Mr. McIntyre took the first convenient occasion to propose to a meeting of the society that the society should transfer the society should cease to exist. The society so voted. No doubt there was the expense of the usual fee for recording a deed of real estate. And so the church was incorporated and the society ended. The by-laws provided that those who at the time were members of the society but not of the church should be entitled to enroll in the church as associate members, with full right to vote on all such matters as the society used to deal with. But none of them chose to enroll.
I had assumed that the drafted creed would come before the church for esamination (sic) point by point, and that the church would have the opportunity to amend any points that were not felt to represent the church's actual belief. I was, of course, ready to defend each part of It; but I never felt that a creed should be adopted without careful attention to each of its details by those who vote on it. I do not think any creed ought to be adopted in a lump as a ready-made package; least of all a creed which contains any innovations great or small. I still think it would be one of the best things the church could do if it were to hold a series of meetings to consider the creed clause by clause. But of course that would not do much good unless the members of the church would come out to those meetings. At the annual meeting April 7, 1937, Thanks were voted to Mr. Stone for legal services given without charge in connection with the transfer from the Society to the incorporated church" say the minutes. In October, 1937, Mr. Phelps resigned his pastorate. The resignation took effect November 15. Thus began the next main event in our history.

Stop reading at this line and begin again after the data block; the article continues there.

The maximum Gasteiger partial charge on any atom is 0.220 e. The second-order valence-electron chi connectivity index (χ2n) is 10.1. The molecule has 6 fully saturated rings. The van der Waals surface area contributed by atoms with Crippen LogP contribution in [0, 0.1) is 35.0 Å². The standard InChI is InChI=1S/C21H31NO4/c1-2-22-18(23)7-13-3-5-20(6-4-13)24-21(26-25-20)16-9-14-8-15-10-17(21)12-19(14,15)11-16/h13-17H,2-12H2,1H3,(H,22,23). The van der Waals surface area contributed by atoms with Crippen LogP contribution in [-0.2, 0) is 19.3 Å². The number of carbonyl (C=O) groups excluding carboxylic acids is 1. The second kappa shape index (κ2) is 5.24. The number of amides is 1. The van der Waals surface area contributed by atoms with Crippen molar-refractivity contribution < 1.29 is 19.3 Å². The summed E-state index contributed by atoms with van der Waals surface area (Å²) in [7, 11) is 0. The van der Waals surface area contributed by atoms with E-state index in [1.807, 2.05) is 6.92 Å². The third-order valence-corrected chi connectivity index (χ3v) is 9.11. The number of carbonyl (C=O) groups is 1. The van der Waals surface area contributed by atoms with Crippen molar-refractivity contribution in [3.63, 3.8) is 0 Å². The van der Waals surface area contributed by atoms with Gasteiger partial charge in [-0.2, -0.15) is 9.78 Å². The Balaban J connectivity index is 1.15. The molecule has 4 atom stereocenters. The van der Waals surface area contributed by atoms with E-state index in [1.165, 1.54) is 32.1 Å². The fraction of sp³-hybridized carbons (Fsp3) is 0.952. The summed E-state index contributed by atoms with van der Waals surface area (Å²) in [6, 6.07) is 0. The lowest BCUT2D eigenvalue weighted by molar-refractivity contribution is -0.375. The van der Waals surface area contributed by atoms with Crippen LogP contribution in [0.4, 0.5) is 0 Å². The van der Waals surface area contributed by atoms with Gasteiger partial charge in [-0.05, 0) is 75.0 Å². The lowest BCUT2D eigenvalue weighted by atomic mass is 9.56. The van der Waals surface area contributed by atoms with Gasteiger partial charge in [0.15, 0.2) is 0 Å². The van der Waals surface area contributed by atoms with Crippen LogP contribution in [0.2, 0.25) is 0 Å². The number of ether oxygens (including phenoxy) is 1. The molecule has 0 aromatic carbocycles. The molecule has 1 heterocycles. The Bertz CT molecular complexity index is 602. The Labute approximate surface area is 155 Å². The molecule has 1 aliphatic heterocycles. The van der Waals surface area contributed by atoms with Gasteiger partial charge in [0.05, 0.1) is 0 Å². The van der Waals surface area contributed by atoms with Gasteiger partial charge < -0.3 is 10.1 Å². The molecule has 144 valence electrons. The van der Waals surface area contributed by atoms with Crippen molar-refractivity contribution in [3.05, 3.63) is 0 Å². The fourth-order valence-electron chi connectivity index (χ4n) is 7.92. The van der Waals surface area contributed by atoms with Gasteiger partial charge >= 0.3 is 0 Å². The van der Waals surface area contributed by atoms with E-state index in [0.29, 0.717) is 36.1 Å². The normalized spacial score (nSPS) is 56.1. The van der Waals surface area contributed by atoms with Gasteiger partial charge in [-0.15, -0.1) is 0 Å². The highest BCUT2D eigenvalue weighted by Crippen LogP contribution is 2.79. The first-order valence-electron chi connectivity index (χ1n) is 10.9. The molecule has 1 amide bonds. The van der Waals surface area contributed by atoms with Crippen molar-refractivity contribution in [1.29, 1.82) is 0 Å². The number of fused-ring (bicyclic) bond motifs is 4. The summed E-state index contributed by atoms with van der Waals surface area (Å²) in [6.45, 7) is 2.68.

For the young people of the Methodist church, under the influence of their young pastor as It was understood, had been making up their minds in favor of union with the Congregational church; and on October 31 "an invitation from the Ballard Vale Methodist Episcopal Church to appoint a committee to meet with a like committee from that church to consider the question of some form of union of forces of the two churches was read," and such a committee was appointed. But there were those who did not like the idea of union, and they did not let the grass grow under their feet. Thus on the next Sunday, November 7, it was voted by a majority of 9 against 7 "that during the negotiations we do not worship with the Methodists but keep up our separate Services."
The combined committees of the two churches called a representative of thee (sic) state Congregational organization and a representative of the state Methodist organization to address successive joint meetings of the two churches. Both men recommended that until further notice the union should take the form of a federated church; that is, each church should continue its organized existence, but they should act as one in all practical activities. Nobody showed any sign of objecting to this idea, and the joint committee went to trying to draft the details of such a plan. They produced a draft which may not have been of first-class wisdom, but was not so black as it was painted. The plan was to be voted on by the two churches meeting separately on December 14. At our meeting it became apparent that there was irreconcilable opposition to any union other than a mere swallowing of the Methodist church by the Congregational, and that this opposition had plenty of votes. The opposition manifested itself particularly as opposition to the "federated" character of the plan. Of the two most striking speeches against it, one was such as was altogether legitimate for an argument on that side; the other, if it could have been brought before a court of justice, could have been proved to be false in its assumed facts and unworthy in spirit of a Christian meeting. It could not but have been offensive to the Methodists when gossip reported it afterward. The vote was by ballot, 2 yes, 55 no, 2 blank.
It being decided that we were not to unite, we had to find a new pastor. We had been having week-to-week supplies for some time. One of these, a white-haired doctor of divinity named Claude A. Butterfield, had given such satisfaction that on January 20, 1938, we voted to hear him again, this time as candidate. On February 3 it was voted to call him as pastor. He accepted.